Medicaid can provide benefits to people who have certain non-countable assets, such as a house or a car, even though selling those assets technically could allow an individual to pay for nursing care. The program then has the right to get reimbursed from the individual’s estate after they die, following federal policy. States handle the process of Medicaid estate recovery individually.
Estate recovery is subject to certain limits. A state can recover no more than the amount spent on the individual’s behalf once they turned 55. This claim does not have priority over the claims of other creditors of the estate, so the program will be reimbursed only if there is money remaining once other creditors have been paid. A state likely will try to recover Medicaid benefits for long-term care, and a state may try to recover standard Medicaid costs. If you are eligible for Medicaid, you should receive a notice from the state that discusses this process.
Recovering from the Estate
The definition of an estate may affect the types of property from which the state can collect reimbursement. In some states, the estate may be limited to the probate estate of the deceased individual, which contains assets that were owned by the decedent when they died and that do not have any future owner designated. In other states, the estate may be defined as any property that the decedent owned when they died, regardless of whether it passes through probate. If the state must proceed through the probate process, it will file a claim in probate court like any other creditor. If the state can access assets that were not included in probate, it must notify the decedent’s heirs by following the process provided by state law.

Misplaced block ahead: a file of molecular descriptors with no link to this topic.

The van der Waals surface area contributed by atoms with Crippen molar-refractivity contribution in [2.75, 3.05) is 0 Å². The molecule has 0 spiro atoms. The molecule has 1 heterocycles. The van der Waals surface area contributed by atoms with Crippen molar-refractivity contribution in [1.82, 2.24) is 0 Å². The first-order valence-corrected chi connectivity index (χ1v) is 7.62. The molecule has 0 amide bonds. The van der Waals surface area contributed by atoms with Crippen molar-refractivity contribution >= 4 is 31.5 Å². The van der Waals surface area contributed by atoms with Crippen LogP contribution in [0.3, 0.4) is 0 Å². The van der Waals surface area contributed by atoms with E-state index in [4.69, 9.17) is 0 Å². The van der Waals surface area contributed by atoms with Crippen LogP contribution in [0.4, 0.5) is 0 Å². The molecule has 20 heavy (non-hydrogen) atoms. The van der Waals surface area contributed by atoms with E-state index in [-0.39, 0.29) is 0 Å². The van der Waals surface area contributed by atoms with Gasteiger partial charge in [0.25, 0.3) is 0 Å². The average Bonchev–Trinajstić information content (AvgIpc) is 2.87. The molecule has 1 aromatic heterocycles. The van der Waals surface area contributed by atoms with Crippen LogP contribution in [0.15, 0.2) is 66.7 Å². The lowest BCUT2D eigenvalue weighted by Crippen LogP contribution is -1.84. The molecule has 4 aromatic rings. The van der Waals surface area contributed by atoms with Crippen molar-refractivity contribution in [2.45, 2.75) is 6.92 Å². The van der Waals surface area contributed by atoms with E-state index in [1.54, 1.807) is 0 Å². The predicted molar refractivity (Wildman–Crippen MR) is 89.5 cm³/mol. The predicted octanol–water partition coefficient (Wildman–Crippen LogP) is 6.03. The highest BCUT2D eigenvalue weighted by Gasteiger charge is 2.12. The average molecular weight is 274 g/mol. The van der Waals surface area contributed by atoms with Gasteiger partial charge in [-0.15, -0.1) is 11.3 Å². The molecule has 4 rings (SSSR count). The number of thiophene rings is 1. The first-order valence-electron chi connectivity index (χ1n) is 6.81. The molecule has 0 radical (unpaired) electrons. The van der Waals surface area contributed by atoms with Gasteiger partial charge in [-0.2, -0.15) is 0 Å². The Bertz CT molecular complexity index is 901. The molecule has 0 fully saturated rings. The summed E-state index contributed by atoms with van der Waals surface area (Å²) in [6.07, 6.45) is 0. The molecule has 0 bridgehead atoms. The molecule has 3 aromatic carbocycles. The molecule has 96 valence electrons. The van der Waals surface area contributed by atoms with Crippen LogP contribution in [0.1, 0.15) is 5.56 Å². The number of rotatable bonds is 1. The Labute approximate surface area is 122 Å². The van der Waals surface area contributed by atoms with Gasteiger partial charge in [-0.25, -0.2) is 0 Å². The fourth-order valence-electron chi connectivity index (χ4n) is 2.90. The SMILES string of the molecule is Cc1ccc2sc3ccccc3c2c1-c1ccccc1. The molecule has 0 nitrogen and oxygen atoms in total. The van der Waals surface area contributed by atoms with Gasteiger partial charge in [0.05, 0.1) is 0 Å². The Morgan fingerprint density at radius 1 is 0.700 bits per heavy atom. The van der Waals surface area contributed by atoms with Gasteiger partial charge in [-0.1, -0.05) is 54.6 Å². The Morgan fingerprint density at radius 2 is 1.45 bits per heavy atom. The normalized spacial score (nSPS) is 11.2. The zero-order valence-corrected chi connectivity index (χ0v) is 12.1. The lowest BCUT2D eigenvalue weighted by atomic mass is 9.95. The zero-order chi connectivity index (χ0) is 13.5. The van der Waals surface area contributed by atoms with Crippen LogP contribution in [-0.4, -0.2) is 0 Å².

In certain situations, a state may attempt to get reimbursement for Medicaid benefits by placing a lien on real estate owned by the recipient during their lifetime. The state can collect on its lien when the property is sold, even if it is sold before the recipient’s death.
Exemptions and Waivers
A state cannot get reimbursement for Medicaid benefits when the decedent’s spouse is still alive, or when the decedent has a child who is under 21, disabled, or blind. This remains true even if the spouse or child did not live with the decedent. If a sibling of the decedent lived in the home of the decedent for one year before the decedent was institutionalized, and they still live in the home and hold equity in it, the state cannot get reimbursement by collecting from the decedent’s home. A similar exception applies to a child who cared for the decedent, such that their care allowed the decedent to stay in the home longer than they could have otherwise. The child must have lived in the home until the decedent was institutionalized, and they must still live in the home.
If the decedent’s heirs can prove that it would create an undue hardship, a state may voluntarily waive its right to recover Medicaid benefits. This may happen if the heirs are struggling to make ends meet and have little or no sources of income beyond the decedent’s estate. In some cases, a state may waive estate recovery if it would not be cost-effective.
The state must provide notice of its right to reimbursement to the decedent’s heirs so that they can claim any applicable exemption or waiver.